Silver Fern Farms deals with shareholders' discontent
Silver Fern Farms, New Zealand's largest meat processor, will hold a special meeting of shareholders on its planned tie up with China's Shanghai Maling Aquarius.
The meeting will be called after Silver Fern received a request from some of its farmer shareholders despite the company saying it is of no benefit and risks being disruptive to the deal.
It is preparing for the meeting in accordance with the Companies Act and the company's constitution after receiving a request from John Shrimpton and Blair Gallagher, representing a group of 80 shareholders, it says.
Silver Fern received approval in October from shareholders for the partnership with Shanghai Maling, which it expects will allow it to pay off debt and provide it with funds to upgrade plants.
Mr Shrimpton believes the proposed deal wasn't properly approved by shareholders and has asked for the meeting to allow shareholders to reconsider it, the company says.
"The board considers that convening a meeting along the lines requisitioned is of no benefit to the company or its shareholders and is not an effective use of the company's management and financial resources," Silver Ferns says.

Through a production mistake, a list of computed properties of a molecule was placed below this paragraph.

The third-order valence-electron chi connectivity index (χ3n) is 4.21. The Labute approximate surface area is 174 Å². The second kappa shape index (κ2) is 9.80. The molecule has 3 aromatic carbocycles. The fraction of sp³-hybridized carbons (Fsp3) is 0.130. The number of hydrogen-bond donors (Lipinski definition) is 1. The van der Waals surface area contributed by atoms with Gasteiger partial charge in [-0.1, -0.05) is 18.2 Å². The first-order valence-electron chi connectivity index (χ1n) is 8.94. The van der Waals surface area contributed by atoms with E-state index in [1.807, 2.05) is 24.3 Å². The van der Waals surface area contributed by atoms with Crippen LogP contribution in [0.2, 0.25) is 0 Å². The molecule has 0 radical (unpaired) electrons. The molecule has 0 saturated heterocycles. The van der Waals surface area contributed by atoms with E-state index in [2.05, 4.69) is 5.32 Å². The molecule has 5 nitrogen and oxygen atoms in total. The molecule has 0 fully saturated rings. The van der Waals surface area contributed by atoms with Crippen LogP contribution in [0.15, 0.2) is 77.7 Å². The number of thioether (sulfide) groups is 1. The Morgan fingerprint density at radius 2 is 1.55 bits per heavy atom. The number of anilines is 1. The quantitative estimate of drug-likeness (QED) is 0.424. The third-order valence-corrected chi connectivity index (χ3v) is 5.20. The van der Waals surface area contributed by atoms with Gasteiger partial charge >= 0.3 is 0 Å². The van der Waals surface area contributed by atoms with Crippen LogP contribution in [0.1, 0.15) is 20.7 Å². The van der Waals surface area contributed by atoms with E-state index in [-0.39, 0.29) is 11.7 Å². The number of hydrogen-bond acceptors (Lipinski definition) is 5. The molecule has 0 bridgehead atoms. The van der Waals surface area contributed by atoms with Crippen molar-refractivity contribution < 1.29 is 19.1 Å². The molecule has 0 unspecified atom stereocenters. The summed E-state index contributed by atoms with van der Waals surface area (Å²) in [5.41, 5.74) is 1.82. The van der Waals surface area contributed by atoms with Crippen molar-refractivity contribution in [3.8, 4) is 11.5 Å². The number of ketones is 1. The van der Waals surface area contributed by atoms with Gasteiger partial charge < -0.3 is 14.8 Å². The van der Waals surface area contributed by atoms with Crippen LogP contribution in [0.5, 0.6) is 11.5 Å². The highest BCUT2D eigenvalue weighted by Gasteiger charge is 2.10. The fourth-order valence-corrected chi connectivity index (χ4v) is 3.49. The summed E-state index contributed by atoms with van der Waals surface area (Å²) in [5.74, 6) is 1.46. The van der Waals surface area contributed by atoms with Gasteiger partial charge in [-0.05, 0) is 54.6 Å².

"It risks being disruptive to satisfaction of the remaining conditions to the investment by Shanghai Maling, to the relationship with Shanghai Maling, and ultimately to the company itself, our shareholders and shareholder value."
The Overseas Investment Office is assessing the application from Shanghai Maling which it received in October and expects to make a decision ahead of Shanghai Maling's June 30 deadline.
The deal involves Shanghai Maling Aquarius, a unit of China's state-owned Bright Food Group, taking 50 percent ownership of the meat processor in return for $261 million of cash, a special dividend, and funds to bankroll the co-operative for seven years.